Ronda Rich's blog

The ones who lift you up

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Over the years, I’ve crossed paths with many who were extremely successful as well as some who were such miserable failures that, as Mama liked to say, “ain’t worth the breath they draw.”

Many are the times that I have pondered the difference between those who succeed and those who just seem to roll over and give up. Here would be a logical place to say that talent, intellect, ambition, energy and common sense paves the way to achievement while laziness, poor decisions and addictions throw obstacles in the way. Read More»

Parable of the apple tree

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That apple tree. Oh my goodness. Something told me it wouldn’t turn out well.

It happened last spring. Or rather, it started then. Like many Southern women, I celebrate spring with a bounty of colorful flowers. I’m just like Mama in that. I plant begonias, petunias, diamond frost, lantanas, marigolds, and azaleas in the window boxes, garden paths, and fill the porches with planted pots and hanging baskets. It’s cheerful and homey. I love it. Read More»

Pieces of life’s puzzle

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This happened years ago. Mama was alive then so it’s been seven or eight years. I hadn’t thought about in almost that many years but when it came to mind the other day, I took to studying on it and how the circumstances and opportunities of life’s journey can be so fascinating.

It demonstrates how life is a puzzle waiting for pieces to be clicked into place. Read More»

Obituary call tree

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Yes, I know that I am, occasionally, prone to embellishment. But trust me when I say this is the law and the gospel: I have a long-time friend who only calls me when someone dies. Most times, I know the person but sometimes I don’t have a clue the person ever existed.

“Oh,” she’ll said disappointedly. “I thought you knew him. But you know Sadie, don’t you? Her third cousin worked for him for years. So, you have a connection.” Read More»

Getting rid of the drama

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A friend of mine, long embroiled in upsets, distractions, problems and tribulations, called one day to announce happily that she was learning to “let things roll right off my back.”

“Really?” I asked. “And, how is that?”

She explained that her accountant had called to discuss a tax return, due that day after a couple of extensions and told her that she owed $15,000.

There was a silent pause then she asked, “How can that be? We spent more money than we made last year.” I like that logic. If you spent it and don’t have, how can you pay it? Read More»

Loving & hating cool of a/c

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It’s a funny thing. That’s what Mama used to say when something baffled her. Like Mama, I prefer that things make common sense. Otherwise, I’ll ponder, figure, study, and try to decipher that funny thing until it’s somewhat sensible.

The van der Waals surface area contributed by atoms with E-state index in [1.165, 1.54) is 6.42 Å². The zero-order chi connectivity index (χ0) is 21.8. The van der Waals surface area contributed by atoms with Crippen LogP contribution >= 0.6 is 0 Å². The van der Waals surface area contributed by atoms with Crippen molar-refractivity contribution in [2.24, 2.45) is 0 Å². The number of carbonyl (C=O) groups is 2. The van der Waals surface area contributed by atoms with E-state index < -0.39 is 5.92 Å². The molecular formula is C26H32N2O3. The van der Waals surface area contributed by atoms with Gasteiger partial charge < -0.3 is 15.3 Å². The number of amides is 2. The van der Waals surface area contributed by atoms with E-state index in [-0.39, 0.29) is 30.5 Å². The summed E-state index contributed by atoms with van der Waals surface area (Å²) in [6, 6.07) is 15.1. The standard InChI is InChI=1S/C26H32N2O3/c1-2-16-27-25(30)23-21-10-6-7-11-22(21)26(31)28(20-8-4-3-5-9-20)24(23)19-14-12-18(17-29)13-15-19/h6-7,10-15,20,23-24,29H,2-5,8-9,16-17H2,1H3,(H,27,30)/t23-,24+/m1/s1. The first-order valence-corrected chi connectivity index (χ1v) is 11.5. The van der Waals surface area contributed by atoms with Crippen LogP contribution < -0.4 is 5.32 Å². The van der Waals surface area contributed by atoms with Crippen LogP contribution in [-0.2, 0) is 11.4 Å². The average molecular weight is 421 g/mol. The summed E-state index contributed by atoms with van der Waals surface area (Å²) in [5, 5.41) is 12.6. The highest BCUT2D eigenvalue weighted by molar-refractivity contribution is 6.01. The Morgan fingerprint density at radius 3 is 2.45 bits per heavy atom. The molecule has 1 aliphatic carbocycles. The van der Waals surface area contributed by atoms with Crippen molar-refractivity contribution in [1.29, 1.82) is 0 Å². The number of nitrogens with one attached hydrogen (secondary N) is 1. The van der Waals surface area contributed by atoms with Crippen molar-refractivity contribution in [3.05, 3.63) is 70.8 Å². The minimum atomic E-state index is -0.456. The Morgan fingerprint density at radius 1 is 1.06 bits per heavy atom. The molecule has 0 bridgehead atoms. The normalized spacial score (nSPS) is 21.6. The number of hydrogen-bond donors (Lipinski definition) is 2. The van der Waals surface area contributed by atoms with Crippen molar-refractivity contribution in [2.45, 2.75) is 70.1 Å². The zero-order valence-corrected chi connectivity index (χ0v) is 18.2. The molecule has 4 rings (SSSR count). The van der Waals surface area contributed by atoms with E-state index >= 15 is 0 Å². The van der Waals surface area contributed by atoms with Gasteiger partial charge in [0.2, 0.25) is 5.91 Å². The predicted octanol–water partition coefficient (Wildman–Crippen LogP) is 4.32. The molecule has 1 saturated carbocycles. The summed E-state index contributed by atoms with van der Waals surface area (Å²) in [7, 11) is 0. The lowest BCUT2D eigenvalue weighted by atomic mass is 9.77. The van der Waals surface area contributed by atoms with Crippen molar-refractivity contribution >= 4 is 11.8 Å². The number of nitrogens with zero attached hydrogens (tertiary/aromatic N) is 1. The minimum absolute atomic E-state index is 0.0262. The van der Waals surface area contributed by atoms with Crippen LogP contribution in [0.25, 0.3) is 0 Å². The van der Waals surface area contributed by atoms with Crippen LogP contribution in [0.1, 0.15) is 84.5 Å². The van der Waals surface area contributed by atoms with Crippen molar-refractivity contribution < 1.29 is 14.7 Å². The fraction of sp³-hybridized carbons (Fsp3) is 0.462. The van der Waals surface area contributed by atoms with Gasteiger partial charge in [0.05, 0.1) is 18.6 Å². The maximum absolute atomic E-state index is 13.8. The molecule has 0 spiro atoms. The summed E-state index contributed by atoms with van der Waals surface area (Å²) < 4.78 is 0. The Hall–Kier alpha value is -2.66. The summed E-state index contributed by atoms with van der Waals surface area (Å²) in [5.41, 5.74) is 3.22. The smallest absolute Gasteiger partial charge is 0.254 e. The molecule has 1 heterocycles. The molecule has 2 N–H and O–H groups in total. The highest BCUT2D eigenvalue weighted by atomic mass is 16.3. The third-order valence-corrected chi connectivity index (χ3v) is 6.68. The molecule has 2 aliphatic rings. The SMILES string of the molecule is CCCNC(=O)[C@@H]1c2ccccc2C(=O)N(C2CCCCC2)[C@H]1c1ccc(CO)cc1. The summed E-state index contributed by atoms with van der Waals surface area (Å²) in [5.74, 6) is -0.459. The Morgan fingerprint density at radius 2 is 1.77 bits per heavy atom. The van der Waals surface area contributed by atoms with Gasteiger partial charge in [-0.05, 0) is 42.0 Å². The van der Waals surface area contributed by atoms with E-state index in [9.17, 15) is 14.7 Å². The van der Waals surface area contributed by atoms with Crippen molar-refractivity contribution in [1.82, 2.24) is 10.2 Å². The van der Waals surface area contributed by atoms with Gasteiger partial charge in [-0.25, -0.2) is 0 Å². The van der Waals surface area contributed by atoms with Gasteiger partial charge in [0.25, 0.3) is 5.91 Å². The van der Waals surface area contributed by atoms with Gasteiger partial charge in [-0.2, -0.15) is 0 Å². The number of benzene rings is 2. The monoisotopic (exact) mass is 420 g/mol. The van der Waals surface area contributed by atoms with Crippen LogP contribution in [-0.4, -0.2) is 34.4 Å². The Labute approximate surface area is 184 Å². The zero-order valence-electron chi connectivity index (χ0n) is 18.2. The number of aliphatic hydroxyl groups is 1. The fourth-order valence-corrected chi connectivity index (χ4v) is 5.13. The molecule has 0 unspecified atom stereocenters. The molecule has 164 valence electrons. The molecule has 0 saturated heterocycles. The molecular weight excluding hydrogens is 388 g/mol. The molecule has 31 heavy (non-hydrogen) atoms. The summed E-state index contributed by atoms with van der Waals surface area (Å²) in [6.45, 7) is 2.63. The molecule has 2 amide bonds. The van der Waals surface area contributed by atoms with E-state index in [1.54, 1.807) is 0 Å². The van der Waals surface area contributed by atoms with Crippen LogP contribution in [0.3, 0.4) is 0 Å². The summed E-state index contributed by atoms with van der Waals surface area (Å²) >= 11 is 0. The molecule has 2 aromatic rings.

In this case, it’s my relationship with air conditioning that I’m unable to completely explain to others though I seem to understand it myself.

I don’t like the icy feel of air conditioning in our home even in the smothering humidity of deep summer. It has to do with my raising, as do most things for most people. Read More»

A lifetime of bad decisions

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When Miss Ondia Mae died at 75, those of us who knew her marveled that she had managed to make it to the end of her life without winding up in the poorhouse.

Bless her heart. She was as sweet as any woman could be but for all the time I knew her, she made bad decisions. I don’t believe that she ever made a choice by looking further out than five minutes. Read More»

Salute to home-makers

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You know how attics are. They’re filled with junk, Christmas stuff and memories that you can’t toss away. The other day as I was digging through boxes, bound and determined, to find a dress pattern from 15 years ago, I found a scrapbook from my high school FHA years.

Now, some of you, of course, know that I am talking about a high school organization that stood for Future Homemakers of America. In these days of political correctness – I had to Google this to find it out – it is now called Family, Career and Community Leaders of America. Read More»

Why loyalty matters

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When I think back on the days of my youth, that time when I had the privilege of traveling on the NASCAR circuit, it would be hard to pick a lesson learned that was more important than another.

But there is one that deeply branded itself in the bones of my being – that of the importance of being loyal in all things.

In those days, the world’s premier stock car circuit was evolving into a national sport from being a Southern giddy-up-and-go. A new cable channel called ESPN and a newspaper named USA Today was giving it coast-to-coast coverage that it had not had previously. Read More»

Haggard’s treasure trove

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Lately, I’ve been thinking about the treasure trove that can be found in life’s challenging times – the wisdom, the victories, the emotional muscle built and, of course, the stories. As those who know me well often say with a smile, “It’s always about the story with her.”

It fascinates me to see what the journey of life will drill into our souls and our minds and how it can turn so effortlessly into songs, books, poetry, movies and kitchen table stories that will entertain, provoke and evoke. Read More»